By Chogyam Trungpa
Chögyam Trungpa—meditation grasp, pupil, and artist—was pointed out on the age of simply 13 months as an important tulku, or reincarnation of an enlightened instructor. because the 11th within the instructing lineage referred to as the Trungpa tulkus, he underwent a interval of extensive education in mediation, philosophy, and superb arts, receiving complete ordination as a monk in 1958 on the age of eighteen. the subsequent 12 months, the chinese language Communists invaded Tibet, and the younger Trungpa spent many harrowing months hiking over the Himalayas, narrowly escaping seize.
Trungpa's account of his reviews as a tender monk, his tasks because the abbot and religious head of a superb monastery, and his relocating relationships together with his academics deals an extraordinary and intimate glimpse into the lifetime of a Tibetan lama. The memoir concludes along with his bold break out from Tibet to India. In an epilogue, he describes his emigration to the West, the place he encountered many folks desirous to know about the traditional knowledge of Tibetan Buddhism.
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From today I take refuge in the Buddha. ' 29 BORN IN TIBET At the moment when he put the scissors to my hair there was a clap of thunder, sudden rain, and a rainbow appeared. This was thought to be very auspicious. Mter this I was given my personal name Karma-tendzin-trinle-kimkyap-pal-zangpo: all monks of the KarmaKagyii school are given the first name Karma after their founder; roughly translated the remaining words mean: 'the universal action of the holder of the Doctrine, the gloriously good'.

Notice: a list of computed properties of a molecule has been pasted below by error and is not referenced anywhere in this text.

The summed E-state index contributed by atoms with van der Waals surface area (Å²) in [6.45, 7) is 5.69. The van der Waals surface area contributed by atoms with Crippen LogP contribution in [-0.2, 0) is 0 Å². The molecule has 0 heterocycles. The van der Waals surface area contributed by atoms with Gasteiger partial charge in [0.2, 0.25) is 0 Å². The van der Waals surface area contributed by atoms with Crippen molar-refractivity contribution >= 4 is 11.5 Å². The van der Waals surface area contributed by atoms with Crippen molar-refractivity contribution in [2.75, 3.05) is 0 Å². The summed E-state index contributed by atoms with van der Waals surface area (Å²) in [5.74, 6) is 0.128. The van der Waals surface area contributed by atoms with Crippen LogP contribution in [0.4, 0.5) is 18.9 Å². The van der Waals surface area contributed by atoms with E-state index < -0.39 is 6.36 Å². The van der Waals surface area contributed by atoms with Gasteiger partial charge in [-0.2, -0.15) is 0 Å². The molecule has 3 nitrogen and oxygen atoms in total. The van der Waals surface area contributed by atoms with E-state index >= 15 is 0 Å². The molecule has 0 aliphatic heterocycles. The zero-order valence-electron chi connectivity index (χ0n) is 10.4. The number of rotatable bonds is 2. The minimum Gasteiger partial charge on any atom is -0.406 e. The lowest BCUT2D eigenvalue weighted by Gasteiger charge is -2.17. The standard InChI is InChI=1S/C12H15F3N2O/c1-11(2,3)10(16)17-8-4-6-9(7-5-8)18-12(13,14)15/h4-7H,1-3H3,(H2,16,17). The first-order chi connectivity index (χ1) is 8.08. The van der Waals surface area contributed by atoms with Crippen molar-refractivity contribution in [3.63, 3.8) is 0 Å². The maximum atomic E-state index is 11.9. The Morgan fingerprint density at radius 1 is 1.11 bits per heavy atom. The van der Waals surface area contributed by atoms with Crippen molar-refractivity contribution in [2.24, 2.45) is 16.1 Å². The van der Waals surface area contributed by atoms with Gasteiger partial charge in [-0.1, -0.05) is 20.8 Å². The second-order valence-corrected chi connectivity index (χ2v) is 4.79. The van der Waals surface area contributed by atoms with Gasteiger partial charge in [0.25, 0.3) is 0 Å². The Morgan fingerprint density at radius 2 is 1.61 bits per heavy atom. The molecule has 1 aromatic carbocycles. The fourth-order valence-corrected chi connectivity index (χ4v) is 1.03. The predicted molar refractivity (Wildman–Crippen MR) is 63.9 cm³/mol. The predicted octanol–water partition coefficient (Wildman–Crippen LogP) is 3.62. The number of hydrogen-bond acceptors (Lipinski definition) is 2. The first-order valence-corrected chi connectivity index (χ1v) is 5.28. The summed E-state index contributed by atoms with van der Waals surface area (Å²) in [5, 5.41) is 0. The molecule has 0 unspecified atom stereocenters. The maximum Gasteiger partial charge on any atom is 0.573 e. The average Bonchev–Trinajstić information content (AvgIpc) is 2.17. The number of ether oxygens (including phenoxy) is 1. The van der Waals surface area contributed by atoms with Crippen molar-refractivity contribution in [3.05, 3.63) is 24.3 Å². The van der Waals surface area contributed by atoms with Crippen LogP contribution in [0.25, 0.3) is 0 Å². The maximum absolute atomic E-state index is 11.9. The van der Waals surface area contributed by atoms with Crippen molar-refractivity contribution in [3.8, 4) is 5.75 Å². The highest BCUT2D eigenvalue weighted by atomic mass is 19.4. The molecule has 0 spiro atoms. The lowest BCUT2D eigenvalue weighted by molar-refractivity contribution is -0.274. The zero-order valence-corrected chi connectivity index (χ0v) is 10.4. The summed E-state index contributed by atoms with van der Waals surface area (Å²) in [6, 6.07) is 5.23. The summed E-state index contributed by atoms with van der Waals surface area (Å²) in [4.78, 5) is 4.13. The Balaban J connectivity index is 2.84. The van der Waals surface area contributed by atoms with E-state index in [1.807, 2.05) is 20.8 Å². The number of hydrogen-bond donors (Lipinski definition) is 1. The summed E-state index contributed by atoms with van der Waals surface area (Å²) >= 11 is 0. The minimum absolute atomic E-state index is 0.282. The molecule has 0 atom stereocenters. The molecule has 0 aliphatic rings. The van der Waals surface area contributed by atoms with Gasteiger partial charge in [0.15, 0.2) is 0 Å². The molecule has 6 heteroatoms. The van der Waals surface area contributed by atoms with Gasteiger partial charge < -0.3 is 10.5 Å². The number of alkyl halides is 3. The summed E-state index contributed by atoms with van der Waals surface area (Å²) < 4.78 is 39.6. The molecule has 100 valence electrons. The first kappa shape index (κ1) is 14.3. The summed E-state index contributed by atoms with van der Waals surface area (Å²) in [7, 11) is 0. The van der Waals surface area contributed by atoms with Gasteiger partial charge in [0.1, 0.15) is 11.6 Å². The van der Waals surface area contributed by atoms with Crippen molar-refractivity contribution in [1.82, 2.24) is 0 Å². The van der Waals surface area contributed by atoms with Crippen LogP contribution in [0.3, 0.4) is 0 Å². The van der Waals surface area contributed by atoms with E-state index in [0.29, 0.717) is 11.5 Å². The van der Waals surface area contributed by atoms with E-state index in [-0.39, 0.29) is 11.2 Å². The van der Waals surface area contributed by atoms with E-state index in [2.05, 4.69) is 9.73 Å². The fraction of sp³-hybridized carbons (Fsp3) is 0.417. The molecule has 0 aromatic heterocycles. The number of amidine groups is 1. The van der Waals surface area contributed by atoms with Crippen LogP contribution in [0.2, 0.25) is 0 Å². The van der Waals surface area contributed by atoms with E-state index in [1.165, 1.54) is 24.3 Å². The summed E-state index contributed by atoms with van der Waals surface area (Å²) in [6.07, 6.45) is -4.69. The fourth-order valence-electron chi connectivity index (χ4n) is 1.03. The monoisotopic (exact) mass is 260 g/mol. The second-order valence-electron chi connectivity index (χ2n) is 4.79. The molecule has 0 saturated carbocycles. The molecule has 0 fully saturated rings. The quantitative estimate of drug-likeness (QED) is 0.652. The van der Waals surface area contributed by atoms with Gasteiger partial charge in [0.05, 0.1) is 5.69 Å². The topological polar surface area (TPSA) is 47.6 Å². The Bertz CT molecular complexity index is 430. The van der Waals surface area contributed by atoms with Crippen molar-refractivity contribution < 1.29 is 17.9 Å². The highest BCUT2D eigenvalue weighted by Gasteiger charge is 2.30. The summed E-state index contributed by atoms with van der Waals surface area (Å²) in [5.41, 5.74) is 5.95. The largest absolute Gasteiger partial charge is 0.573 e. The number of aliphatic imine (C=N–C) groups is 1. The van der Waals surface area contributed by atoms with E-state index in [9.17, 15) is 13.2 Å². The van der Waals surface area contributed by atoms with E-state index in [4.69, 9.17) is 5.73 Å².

He offered part of his home to his new guru to be used as a monastery, and undertook to feed the monks. As Trungpa Kiinga-gyaltzen intended to continue his own life of travelling and camping with his disciples, he did not want to establish a large monastery; he therefore thankfully accepted Adro Shelu-bum's offer and used it as a house of retreat for his monks. His camps became known as the Surmtzng garchentengpa (the great camps of Surmang); many disciples joined them, and this mode of life was followed by his next three incarnations who were abbots of Diidtsitil.
I found later that every word he spoke had significance. I went to him every morning, and one day he told me that he saw me as a grown up man looking like my last incarnation. He would say, 'Nowadays people are changing and all the world is in darkness and surrounded by suffering. My gen~ration has been fortunate in living in a country which has been so happy; I hope suffering will not come to you. You must indeed come to Sechen to receive the full cup of spiritual milk (pumpa-gangjo-oma); young people like you are our hope for the future; you are like a flower in bud which must be properly looked after so that it may bloom both in our monasteries and in the homes of our people.